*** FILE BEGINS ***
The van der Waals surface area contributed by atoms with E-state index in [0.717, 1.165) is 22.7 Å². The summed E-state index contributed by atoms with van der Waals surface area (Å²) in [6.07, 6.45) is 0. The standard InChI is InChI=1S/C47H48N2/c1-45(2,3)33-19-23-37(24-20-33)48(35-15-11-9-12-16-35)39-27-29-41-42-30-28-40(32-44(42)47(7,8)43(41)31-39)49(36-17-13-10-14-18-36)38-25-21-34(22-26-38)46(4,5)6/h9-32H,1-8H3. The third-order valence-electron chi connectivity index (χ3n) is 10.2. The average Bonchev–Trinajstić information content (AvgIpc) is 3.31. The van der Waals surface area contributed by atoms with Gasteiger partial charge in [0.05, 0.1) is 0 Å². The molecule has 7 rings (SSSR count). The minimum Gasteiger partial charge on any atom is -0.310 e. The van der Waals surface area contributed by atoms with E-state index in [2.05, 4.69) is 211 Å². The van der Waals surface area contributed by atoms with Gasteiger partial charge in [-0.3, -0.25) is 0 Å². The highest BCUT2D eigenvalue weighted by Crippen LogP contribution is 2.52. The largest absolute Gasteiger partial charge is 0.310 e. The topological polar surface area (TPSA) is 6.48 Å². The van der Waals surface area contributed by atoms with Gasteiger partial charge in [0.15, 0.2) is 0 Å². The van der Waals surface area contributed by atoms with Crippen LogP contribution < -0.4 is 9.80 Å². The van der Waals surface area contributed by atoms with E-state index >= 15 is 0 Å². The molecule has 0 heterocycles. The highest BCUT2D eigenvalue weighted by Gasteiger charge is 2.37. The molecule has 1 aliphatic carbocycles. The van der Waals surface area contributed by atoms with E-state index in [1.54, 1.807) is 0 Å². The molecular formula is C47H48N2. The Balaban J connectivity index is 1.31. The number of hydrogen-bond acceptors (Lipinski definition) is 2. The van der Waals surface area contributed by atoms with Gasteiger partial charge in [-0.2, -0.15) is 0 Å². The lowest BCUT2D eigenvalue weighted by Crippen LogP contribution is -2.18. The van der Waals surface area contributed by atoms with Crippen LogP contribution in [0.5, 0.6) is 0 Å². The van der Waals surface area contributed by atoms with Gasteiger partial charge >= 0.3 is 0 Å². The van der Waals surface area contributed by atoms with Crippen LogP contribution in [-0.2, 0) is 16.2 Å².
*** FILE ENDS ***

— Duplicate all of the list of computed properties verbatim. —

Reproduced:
The van der Waals surface area contributed by atoms with E-state index in [0.717, 1.165) is 22.7 Å². The summed E-state index contributed by atoms with van der Waals surface area (Å²) in [6.07, 6.45) is 0. The standard InChI is InChI=1S/C47H48N2/c1-45(2,3)33-19-23-37(24-20-33)48(35-15-11-9-12-16-35)39-27-29-41-42-30-28-40(32-44(42)47(7,8)43(41)31-39)49(36-17-13-10-14-18-36)38-25-21-34(22-26-38)46(4,5)6/h9-32H,1-8H3. The third-order valence-electron chi connectivity index (χ3n) is 10.2. The average Bonchev–Trinajstić information content (AvgIpc) is 3.31. The van der Waals surface area contributed by atoms with Gasteiger partial charge in [0.05, 0.1) is 0 Å². The molecule has 7 rings (SSSR count). The minimum Gasteiger partial charge on any atom is -0.310 e. The van der Waals surface area contributed by atoms with E-state index in [2.05, 4.69) is 211 Å². The van der Waals surface area contributed by atoms with Gasteiger partial charge in [-0.3, -0.25) is 0 Å². The highest BCUT2D eigenvalue weighted by Crippen LogP contribution is 2.52. The largest absolute Gasteiger partial charge is 0.310 e. The topological polar surface area (TPSA) is 6.48 Å². The van der Waals surface area contributed by atoms with Gasteiger partial charge in [0.15, 0.2) is 0 Å². The van der Waals surface area contributed by atoms with Crippen LogP contribution < -0.4 is 9.80 Å². The van der Waals surface area contributed by atoms with E-state index >= 15 is 0 Å². The molecule has 0 heterocycles. The highest BCUT2D eigenvalue weighted by Gasteiger charge is 2.37. The molecule has 1 aliphatic carbocycles. The van der Waals surface area contributed by atoms with E-state index in [1.54, 1.807) is 0 Å². The molecular formula is C47H48N2. The Balaban J connectivity index is 1.31. The number of hydrogen-bond acceptors (Lipinski definition) is 2. The van der Waals surface area contributed by atoms with Gasteiger partial charge in [-0.2, -0.15) is 0 Å². The lowest BCUT2D eigenvalue weighted by Crippen LogP contribution is -2.18. The van der Waals surface area contributed by atoms with Crippen LogP contribution in [0.5, 0.6) is 0 Å². The van der Waals surface area contributed by atoms with Gasteiger partial charge >= 0.3 is 0 Å². The van der Waals surface area contributed by atoms with Crippen LogP contribution in [-0.2, 0) is 16.2 Å².